Starring: David Duchovny, Gillian Anderson, Amanda Peet, Billy Connolly, Xzibit. Rated PG-13.
Even in the estimation of its most
ardent followers, The X-Files has
rarely been a model of consistency, if only because creator Chris Carter’s
vision is so audaciously complex that it sometimes collapses beneath the weight
of its own ambition. At its best, it is lurid, cerebral pulp fiction that
deftly combines elements of Carter’s religious faith with his predilection for
paranormal fantasy and maddeningly intricate conspiracy theories. In its lesser
moments, it is convoluted and unfocused, undone by its myriad twists and
needlessly baffling turns.
The good news is that I Want to
Believe, the second feature spun off from
a television series that remains as much a presence in syndication as it was
during its nine seasons on FOX, plays like a solid, albeit unexceptional
stand-alone episode, broad enough to ensnare the uninitiated without alienating
the show’s loyal base. Those expecting a full-cast reunion may be disappointed
– many of the show’s unsung heroes and shadowy conspirators are conspicuously
absent – but the sight of Mulder and Scully, back on the FBI beat to crack a
seemingly impenetrable missing-persons case, should soften the blow.
Given the dense cloud of secrecy that has enveloped the film
since its inception, I will refrain from divulging too many details, except to
say that Mulder (David Duchovny) has grown a modest beard since his acrimonious
departure from the FBI, and has lost none of his passion for armchair
meditations on the unexplained. Scully (Gillian Anderson) is more firmly rooted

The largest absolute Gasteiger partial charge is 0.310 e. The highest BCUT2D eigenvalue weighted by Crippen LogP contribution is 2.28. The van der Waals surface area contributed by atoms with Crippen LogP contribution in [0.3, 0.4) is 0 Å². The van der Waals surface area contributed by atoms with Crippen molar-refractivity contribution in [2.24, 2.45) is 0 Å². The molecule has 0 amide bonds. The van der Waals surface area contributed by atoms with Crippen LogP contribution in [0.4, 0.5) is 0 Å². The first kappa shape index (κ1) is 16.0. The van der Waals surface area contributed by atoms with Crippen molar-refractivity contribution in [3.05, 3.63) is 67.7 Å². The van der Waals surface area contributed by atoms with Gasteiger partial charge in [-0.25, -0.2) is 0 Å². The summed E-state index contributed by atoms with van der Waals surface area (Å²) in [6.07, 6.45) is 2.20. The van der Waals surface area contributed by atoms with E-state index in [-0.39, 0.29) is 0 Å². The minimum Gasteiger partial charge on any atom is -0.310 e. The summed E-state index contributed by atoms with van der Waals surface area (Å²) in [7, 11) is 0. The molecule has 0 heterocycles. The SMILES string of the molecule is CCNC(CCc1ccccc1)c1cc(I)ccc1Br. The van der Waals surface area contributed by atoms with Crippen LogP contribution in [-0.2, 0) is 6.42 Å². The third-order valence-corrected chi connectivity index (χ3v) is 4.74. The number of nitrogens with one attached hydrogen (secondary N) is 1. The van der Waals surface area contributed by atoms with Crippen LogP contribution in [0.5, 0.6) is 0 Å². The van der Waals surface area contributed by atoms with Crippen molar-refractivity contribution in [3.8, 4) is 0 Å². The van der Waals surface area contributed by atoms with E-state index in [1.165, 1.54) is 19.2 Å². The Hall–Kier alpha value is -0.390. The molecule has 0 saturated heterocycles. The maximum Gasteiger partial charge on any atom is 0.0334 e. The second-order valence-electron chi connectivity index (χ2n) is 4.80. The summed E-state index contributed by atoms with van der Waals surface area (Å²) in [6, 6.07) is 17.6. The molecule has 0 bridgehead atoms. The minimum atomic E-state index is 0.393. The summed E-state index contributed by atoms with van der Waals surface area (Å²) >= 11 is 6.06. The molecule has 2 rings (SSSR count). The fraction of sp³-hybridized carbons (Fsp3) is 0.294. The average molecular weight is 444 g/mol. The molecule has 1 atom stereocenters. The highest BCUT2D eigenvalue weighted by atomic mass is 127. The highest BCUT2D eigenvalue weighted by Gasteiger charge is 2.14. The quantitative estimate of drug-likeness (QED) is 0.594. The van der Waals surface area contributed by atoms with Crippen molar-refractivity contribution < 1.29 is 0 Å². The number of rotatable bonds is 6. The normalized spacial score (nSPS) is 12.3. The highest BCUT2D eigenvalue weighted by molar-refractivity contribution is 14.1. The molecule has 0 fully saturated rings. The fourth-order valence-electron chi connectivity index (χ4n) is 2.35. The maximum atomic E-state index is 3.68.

in the present, practicing medicine and still struggling to reconcile her
devotion to science with her spiritual leanings.
Carter and longtime co-writer Frank Spotnitz waste little
time in thrusting the two back on the job to solve the abduction of a fellow
agent, aided by a disgraced priest (Billy Connolly) who claims, somewhat
convincingly, to experience psychic visions. It’s enough to rekindle Mulder’s
obsessive quest for the Truth; ever the skeptic, Scully is slow to accept the
notion that a child molester might be privy to some form of divine insight.
What follows is a perfectly serviceable slice of X-Files lore
that works best as an unsettling procedural
rich in the grisly details Carter seems to relish: men shedding tears of blood,
sawn-off body parts eerily preserved in an iced-over river and, in the midst of
the madness, Mulder and Scully trying to make sense of it all. That they never
quite succeed is understandable. While those details lend an appealingly
ominous tone to the proceedings, only some of them are adequately explained.
The rest, I suppose, serve as proof of some otherworldly force at work in our
Or so Mulder would have it. Six years after the show’s
deliberately open-ended finale, Duchovny’s compulsive truth-seeker remains quick-witted
and effortlessly charismatic, just as his relationship with Scully remains
frustratingly complicated. I Want to Believe surrounds them with an engaging story, but one can’t help wondering
whether the definitive X-Files
movie isn’t still out there.